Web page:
“I will raise the proposal of eliminating the mandatory use of masks on public transport”, she said, adding that next week she will convene with the Interterritorial Council of the National Health System to “put this measure into effect”.  

Darias did not specify exactly when this would happen, although government agreements are usually approved the following day in the Official State Gazette (BOE), so the official end to the mask rule looks set to be on February 8th.

The minister did clarify however that masks would still be mandatory in health settings such as health centres and hospitals “as health experts advise”. 

Last week, Darias reported the possibility of eliminating the mandatory mask rule in pharmacies, but this is currently being “weighed up” by health experts.  

Manuel Franco, an expert in Public Health and a member of the Spanish Society of Public Health and Sanitary Administration (Sespas) explained that “the World Health Organisation (WHO) is already considering the decision to lift the public health emergency warning for Covid-19” and adds that “if this goes ahead, it would make no sense to maintain the mask rule”.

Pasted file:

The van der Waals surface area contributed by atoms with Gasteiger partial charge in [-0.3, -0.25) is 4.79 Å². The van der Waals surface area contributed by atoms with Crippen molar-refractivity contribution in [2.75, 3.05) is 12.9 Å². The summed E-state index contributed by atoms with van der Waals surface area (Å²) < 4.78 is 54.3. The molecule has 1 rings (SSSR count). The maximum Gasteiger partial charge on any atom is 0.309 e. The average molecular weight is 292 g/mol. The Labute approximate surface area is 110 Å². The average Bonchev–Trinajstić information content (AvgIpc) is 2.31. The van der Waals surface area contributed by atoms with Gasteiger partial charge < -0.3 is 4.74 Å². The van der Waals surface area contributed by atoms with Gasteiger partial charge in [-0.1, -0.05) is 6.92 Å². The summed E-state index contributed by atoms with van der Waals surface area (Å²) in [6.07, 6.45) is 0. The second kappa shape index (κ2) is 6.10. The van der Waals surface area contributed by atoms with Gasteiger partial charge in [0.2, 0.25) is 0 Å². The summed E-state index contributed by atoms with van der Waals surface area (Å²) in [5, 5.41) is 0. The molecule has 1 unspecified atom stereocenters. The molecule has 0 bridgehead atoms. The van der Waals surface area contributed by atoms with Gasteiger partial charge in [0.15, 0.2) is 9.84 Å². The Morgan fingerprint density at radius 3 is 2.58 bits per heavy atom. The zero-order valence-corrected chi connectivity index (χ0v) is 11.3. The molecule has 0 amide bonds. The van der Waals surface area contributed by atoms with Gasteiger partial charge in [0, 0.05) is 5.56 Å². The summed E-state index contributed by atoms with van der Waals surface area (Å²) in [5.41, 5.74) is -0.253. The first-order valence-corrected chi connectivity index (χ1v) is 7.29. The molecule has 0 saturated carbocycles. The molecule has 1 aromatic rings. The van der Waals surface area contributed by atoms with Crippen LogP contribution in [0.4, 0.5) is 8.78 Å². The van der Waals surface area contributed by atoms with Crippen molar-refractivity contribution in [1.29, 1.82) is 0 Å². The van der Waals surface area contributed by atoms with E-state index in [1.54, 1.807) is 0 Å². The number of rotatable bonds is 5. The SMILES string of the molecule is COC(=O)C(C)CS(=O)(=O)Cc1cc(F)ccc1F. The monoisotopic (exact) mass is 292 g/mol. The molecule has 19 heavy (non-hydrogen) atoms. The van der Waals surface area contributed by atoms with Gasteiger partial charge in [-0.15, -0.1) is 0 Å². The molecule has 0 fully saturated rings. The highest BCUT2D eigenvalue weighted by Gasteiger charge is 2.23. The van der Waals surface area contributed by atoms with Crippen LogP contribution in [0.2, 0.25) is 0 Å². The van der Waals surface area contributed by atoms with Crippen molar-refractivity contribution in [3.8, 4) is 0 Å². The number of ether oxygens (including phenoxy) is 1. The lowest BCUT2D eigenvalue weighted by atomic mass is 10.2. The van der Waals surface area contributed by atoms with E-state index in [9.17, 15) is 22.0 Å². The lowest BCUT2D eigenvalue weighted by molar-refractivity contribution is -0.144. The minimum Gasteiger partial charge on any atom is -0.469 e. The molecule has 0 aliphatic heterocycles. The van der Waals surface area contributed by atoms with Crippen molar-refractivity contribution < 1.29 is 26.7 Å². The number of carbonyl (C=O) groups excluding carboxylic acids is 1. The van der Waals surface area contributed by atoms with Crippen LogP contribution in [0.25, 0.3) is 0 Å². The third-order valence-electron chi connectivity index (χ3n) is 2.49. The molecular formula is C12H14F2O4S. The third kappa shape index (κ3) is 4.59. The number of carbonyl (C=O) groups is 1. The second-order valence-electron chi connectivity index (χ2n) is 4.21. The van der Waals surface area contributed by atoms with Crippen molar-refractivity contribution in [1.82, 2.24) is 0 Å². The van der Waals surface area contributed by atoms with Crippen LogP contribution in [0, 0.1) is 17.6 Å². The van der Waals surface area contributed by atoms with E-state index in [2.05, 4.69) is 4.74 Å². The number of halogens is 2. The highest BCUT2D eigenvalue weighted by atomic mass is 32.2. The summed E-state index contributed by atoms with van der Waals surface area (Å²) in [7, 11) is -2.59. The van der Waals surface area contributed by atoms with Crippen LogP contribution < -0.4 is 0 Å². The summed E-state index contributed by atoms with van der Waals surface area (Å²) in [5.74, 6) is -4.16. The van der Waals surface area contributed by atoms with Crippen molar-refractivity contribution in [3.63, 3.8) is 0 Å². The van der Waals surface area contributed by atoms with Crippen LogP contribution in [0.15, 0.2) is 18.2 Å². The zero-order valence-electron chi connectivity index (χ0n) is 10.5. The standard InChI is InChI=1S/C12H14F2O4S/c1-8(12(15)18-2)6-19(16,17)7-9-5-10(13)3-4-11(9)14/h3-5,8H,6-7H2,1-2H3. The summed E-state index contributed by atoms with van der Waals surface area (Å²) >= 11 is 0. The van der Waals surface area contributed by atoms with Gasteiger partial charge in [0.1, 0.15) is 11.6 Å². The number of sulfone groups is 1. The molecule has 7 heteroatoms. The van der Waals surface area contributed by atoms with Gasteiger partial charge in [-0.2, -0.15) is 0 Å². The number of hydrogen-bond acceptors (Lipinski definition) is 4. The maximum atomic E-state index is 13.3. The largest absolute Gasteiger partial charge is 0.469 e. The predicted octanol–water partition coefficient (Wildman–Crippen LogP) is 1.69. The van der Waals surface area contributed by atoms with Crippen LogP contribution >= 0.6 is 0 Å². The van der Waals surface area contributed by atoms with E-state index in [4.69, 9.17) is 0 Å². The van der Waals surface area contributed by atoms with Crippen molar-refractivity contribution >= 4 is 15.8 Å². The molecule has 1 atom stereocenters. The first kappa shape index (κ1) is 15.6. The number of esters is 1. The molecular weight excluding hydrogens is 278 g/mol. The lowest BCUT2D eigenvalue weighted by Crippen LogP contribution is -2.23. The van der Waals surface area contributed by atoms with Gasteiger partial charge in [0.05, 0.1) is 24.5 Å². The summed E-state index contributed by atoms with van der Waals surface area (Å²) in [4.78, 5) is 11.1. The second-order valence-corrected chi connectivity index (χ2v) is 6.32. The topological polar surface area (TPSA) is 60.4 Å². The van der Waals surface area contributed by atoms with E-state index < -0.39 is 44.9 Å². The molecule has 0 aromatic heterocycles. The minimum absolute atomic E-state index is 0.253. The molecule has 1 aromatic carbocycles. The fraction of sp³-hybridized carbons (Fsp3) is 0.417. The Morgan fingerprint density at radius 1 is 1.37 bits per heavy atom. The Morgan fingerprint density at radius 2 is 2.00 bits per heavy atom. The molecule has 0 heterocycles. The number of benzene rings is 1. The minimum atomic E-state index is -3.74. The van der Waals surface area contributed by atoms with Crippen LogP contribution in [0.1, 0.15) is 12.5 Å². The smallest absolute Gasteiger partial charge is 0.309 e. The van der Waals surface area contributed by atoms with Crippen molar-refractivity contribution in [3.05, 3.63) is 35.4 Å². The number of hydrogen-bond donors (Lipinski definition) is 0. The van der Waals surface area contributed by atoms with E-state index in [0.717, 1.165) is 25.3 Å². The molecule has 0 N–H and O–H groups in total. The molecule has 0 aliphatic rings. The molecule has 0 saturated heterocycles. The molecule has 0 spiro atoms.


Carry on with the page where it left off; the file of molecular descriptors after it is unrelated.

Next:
The use of masks ceased to be mandatory outdoors almost a year ago, on February 10th, 2022.

Then, two months later on April 20th, the government announced they wouldn’t be required indoors either, except in health centres and on public transport. 

The latest bulletin of Sentinel Surveillance of Acute Respiratory Infection in Primary Care (ARIs) and in Hospitals (SARI), announced a drop in infections and hospitalisations and said that the rates for Covid-19 remain stable.

The decision to end the mask rule in February comes after health experts who advise the Spanish Ministry of Health said that masks should no longer be required on public transport

On Wednesday, January 25th the director of the Health Alerts and Emergencies Coordination Centre of the Ministry of Health (CCAES), Fernando Simón, assured that the end of the mask rule on transport would be announced “shortly” either “next week or the following”.  

Then, on Thursday morning, government spokesperson, Isabel Rodríguez, stated that the decision to remove the mask on public transport would be taken “immediately, when possible”, but pointed out that the government was looking at the situation in China first.